The Motspur Park conveyor belt is well known for producing precious young talent. Since the transformation of Fulham’s youth set up began more than a decade ago under the stewardship of Huw Jennings and Malcolm Elias, who were recruited to London’s oldest professional outfit by Alistair Mackintosh, this rather sleepy Surrey setting has become home to a category one academy that has quickly become the envy of many English clubs – and possibly plenty further afield.

Fulham have developed a reputation for being both astute developers of young footballers and not being afraid to blood them in their senior sides at an early age. The most classic example is Ryan Sessegnon, plucked from youth football at sixteen and promoted to the first team by Slavisa Jokanovic in 2016 without much fuss. The youngster took to the rough and tumble of the Championship seamlessly, making light of his tender age to deliver composed displays as a key part of the team that first reached the play-offs and then won promotion the following year – supplying the superb pass for Tom Cairney’s memorable Wembley winner.

The club have offered first-team opportunities to a plethora of youngsters in recent seasons, with Patrick Roberts, Cauley Woodrow and Moussa Dembele being handed Premier League debuts whilst still teenagers. Fabio Carvalho is the latest starlet to shine on the senior stage – and there is a compelling argument to suggest that Scott Parker left the twinkle-toed number ten’s introduction to a struggling first team too late. He scored on his full debut at Southampton, with the Whites only consigned to relegation, and has gone on to shine under Marco Silva in the Championship.

Silva has shown a willingness to give the next generation their opportunity. As well as his unstinting faith in Carvalho’s ability, he handed Tyrese Francois a first senior start in the centre of midfield against Neil Warnock’s Middlesbrough – no easy assignment – when there were more experienced options available. The head coach gave Adrion Pajaziti a debut in the League Cup and has looked to continue Jay Stansfield’s progression to the first team squad wherever possible. Given that he regularly watches the youth sides and includes players in the first team, it can’t be long before Luke Harris is the next youngster to make the step up.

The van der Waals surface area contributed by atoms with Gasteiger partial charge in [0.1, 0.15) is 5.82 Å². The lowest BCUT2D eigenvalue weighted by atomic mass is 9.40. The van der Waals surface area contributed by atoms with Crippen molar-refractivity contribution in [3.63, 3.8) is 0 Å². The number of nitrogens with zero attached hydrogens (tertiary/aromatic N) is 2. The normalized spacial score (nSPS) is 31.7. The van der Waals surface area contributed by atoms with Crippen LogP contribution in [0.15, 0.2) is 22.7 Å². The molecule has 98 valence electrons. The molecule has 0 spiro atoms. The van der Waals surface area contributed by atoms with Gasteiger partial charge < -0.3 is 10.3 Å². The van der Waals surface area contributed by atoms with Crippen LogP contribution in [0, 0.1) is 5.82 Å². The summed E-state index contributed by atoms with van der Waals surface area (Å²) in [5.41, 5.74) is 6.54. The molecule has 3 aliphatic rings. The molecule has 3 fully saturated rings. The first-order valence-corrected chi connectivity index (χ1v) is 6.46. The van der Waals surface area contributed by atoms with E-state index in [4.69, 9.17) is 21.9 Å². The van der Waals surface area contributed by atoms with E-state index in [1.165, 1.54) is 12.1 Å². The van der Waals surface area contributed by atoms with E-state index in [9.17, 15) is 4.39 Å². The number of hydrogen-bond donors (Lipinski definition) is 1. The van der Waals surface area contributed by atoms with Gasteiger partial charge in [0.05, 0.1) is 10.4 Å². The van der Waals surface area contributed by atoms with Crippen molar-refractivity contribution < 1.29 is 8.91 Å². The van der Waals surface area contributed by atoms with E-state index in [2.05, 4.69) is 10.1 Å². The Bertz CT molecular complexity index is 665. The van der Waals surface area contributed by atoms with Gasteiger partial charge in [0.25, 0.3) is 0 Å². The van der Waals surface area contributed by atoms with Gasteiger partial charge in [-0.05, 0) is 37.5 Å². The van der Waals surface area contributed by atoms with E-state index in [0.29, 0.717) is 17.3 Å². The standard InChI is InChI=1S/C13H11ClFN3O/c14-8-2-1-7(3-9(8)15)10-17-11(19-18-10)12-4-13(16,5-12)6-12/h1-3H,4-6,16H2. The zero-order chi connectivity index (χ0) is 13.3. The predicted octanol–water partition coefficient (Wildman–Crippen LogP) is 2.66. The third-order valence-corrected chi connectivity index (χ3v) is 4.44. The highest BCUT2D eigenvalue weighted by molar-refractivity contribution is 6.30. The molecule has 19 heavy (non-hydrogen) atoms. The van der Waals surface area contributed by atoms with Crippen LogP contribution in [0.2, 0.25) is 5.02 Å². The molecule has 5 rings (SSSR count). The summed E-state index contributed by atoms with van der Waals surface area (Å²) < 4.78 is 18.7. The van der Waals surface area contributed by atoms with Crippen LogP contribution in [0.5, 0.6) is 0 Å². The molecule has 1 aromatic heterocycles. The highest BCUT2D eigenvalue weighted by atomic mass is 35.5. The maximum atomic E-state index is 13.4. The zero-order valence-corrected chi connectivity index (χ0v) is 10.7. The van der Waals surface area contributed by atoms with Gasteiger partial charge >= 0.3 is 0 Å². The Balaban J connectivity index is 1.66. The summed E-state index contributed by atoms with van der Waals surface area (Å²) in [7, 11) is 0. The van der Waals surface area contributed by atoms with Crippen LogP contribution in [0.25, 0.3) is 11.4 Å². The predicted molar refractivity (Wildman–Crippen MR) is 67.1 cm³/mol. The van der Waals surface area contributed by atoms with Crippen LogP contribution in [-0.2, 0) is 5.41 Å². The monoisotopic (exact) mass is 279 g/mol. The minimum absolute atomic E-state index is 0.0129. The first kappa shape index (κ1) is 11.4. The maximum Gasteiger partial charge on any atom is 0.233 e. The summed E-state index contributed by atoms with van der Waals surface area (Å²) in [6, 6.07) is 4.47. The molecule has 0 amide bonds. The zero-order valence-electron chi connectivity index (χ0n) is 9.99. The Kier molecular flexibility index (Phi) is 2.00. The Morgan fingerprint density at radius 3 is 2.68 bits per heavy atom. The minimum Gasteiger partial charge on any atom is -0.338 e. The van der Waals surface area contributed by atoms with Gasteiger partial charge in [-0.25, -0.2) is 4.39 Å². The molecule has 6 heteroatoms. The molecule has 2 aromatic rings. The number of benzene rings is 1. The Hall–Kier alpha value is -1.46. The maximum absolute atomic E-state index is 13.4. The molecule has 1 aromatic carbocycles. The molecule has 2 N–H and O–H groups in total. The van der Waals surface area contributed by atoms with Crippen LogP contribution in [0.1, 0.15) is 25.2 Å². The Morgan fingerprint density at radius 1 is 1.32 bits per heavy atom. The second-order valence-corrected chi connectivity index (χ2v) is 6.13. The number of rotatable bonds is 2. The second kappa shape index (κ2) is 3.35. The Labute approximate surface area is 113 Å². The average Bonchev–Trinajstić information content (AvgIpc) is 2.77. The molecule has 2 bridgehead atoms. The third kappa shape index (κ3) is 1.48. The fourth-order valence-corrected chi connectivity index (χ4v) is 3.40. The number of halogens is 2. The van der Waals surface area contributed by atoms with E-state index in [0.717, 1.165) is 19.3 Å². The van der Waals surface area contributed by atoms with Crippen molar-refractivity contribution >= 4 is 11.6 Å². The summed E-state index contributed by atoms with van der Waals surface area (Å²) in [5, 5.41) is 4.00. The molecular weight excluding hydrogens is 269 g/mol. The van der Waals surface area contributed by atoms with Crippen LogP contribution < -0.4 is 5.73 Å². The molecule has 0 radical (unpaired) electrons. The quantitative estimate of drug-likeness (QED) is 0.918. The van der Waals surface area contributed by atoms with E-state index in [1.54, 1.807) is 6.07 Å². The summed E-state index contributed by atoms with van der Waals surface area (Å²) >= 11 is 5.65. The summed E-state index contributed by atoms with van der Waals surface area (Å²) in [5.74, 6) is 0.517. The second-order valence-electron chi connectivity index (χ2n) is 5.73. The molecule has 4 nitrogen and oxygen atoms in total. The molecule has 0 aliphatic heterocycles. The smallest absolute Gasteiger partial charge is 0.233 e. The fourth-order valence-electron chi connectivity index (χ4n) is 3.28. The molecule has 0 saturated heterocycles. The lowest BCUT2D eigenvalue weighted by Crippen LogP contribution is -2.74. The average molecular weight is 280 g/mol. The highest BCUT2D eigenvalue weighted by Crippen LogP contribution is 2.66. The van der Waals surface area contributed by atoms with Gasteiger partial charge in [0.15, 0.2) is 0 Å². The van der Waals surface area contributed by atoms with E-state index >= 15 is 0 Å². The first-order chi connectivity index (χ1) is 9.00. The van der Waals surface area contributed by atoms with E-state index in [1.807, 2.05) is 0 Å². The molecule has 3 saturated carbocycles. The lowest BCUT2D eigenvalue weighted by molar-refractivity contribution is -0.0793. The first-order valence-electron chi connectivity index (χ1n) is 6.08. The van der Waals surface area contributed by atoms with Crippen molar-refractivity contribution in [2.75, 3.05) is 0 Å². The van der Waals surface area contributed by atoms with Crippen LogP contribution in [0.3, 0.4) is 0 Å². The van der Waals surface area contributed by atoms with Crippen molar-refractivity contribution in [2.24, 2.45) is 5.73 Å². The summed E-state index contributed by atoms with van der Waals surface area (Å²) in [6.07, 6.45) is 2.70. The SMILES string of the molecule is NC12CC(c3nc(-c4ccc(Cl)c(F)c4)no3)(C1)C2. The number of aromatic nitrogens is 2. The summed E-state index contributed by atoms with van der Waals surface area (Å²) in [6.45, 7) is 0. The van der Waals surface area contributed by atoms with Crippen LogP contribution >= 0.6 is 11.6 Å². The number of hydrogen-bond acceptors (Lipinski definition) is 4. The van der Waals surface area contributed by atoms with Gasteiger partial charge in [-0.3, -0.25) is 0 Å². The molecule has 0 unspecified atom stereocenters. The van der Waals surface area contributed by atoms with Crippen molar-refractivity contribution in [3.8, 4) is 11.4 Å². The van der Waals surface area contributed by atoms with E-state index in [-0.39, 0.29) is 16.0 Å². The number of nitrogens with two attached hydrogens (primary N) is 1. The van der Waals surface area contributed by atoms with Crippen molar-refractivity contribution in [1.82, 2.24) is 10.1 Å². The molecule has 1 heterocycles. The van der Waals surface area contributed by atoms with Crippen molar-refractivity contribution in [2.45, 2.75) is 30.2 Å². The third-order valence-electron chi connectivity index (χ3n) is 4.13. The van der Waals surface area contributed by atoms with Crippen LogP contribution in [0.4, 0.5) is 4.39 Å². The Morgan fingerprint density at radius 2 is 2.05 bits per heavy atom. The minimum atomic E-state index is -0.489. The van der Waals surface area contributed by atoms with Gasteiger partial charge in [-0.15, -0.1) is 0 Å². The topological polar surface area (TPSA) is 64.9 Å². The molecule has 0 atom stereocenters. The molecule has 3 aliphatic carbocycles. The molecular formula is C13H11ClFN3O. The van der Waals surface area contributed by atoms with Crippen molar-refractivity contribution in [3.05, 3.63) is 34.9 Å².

The Welsh under 19 international’s name has long been whispered by those who cultivate the club’s academy prospects as potentially one of the best of the bunch. Harris was spotted in Jersey by Malcolm Elias and has enjoyed a rapid rise through the club’s youth set up. A cultured passer who also has a keen eye for goal, Harris slotted seamlessly into Steve Wigley’s under 18 side at just fifteen – scoring eight goals and adding three assists as he alternated between a conventional centre midfield role and the ten position. His reward for helping the young Whites win the U18 Premier League south for a second season in succession was to be fast-tracked into the under 23’s set up by Wigley, who has quickly come to depend on Harris as a consistently ‘high performer’.

“He’s a starter for the U23s now, it’s as simple as that. The only time he’s missed out on playing is when a member of the first team, who’s come back from injury, comes down to us to play. I want to see him play for Fulham’s first team. Then, if we can get him there, the world is his oyster.”

Fulham under 23s coach Steve Wigley on Luke Harris

He scored on his under 23 debut up at Sunderland and now has seven Premier League 2 goals to his name after a stunning nine-minute hat trick at Newcastle last night. Harris has become a key part of an under 23 side that leads the Second Division by an incredible twenty points, despite his youthfulness. He grabbed a brace as for the under 18s as Manchester City were dispatched in the quarter finals of the Premier League Cup a couple of weeks ago and there’s more than a hint of Frank Lampard in those late darting runs into the box that leave despairing defenders looking round anxiously. Ten goals in eighteen appearances in youth football this term is a terrific record for someone who doesn’t turn seventeen until April. You wouldn’t bet against him making another step up before the end of the season.